The path the fighters take to get to the press room is circuitous. Upon exiting the cage after their bout, they’re immediately taken to the doctors in another area (where press isn’t allowed) and thoroughly examined. After that, maybe they’ll hit the FOX Sports spot for an interview, or maybe they’ll make a beeline for the locker room, where they’ll change and shower. Then the handler comes and escorts them to the press room. And not every fighter makes it to that final stage – for those too wounded from battle, it’s an ambulance ride to the emergency room.


A dinged up Clint Hester appears in the press room and is interviewed, his high spirits the common denominator all the fighters share because, really, only the winners come by. Aside from the main- and co-main event participants at the postfight presser, the losers of the night are nowhere to be seen.

The handler brings Al Iaquinta, and the Long Islander is swarmed. Twenty minutes later, when all have asked their questions and gotten their one-on-one footage, Iaquinta disappears back from whence he came.

Meanwhile, between those flurries of interviews, the conversations come back to life. At one table, Esther Lin is buttering a trio of dinner rolls snagged from the buffet. At another table, Kahleem Poole-Tejada and Phoenix Carnevale are busy editing video they’ve just shot. A nearby Mike Stets has his headphones on, transcribing an interview done only moments ago.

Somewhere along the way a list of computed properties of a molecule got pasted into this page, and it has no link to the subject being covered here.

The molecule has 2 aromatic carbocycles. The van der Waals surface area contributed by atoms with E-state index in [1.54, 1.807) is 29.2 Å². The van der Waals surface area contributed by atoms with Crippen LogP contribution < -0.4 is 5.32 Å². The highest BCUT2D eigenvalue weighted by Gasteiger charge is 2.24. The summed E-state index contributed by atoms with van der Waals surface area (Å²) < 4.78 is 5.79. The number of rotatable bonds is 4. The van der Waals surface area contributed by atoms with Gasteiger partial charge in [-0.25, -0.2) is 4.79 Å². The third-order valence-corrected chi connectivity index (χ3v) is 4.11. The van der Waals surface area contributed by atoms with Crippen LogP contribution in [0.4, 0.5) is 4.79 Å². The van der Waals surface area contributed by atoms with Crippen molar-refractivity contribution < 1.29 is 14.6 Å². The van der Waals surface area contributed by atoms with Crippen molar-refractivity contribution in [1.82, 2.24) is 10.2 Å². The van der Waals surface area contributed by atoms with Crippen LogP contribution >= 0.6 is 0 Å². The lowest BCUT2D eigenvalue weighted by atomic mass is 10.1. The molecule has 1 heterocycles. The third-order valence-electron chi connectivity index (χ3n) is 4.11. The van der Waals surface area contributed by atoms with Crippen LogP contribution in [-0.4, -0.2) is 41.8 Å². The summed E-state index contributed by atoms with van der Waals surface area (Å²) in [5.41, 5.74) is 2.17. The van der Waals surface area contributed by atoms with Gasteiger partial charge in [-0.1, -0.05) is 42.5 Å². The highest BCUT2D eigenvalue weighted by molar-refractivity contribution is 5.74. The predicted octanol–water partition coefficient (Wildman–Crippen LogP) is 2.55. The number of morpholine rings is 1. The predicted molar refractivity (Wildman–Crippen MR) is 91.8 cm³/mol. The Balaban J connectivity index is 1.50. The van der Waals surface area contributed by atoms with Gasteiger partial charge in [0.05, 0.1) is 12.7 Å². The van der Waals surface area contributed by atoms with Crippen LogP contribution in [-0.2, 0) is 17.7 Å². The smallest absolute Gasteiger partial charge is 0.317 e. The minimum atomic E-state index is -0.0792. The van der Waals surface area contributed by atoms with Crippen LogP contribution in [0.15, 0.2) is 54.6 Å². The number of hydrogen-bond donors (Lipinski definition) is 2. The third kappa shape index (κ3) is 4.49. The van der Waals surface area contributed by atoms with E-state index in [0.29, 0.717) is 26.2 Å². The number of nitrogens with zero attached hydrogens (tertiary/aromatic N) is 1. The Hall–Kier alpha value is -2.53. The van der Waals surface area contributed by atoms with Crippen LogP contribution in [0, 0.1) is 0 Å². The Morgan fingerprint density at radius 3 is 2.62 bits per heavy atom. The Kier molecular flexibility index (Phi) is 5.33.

Matt Serra drops by and ends up staying there longer than any other fighter, gamely doing individual interviews with all who ask.


Then comes Chris Cariaso, and much later, trainers Kru Phil Nurse and Firas Zahabi. Since the main card fighters will be assembled for the postfight presser occurring after the main event, that’s the end of the interviews in the press room.



Some will stroll out to an assigned seat in the press rows that are cageside, soaking up the atmosphere and watching the final fights with their own eyes. Others will stay to continue their conversations, or put the finishing touches on those articles or videos whose deadlines are virtually immediate.


Before the main event is underway, a UFC PR person gives assurances that someone will be there to guide everyone to the postfight press conference, and sure enough, after Herb Dean breaks Renan Barao and Urijah Faber apart and calls the bout, someone does.

That’s it. That’s what happens backstage, in a world unseen by fans but invariably full of people who are true fans of the sport in their own right. Because of course everyone wants to sit cageside and watch the drama unfold in the form of crushing knockouts and killer submissions. That’s what’s assumed is the perch of the press. But to eschew that easy, visceral experience for one more personal, where interaction is the name of the game and the fighters are awash in their post-coital glow and full of relief and truth… that requires something special, a love not of the game as much as its players.

That’s the press room for you.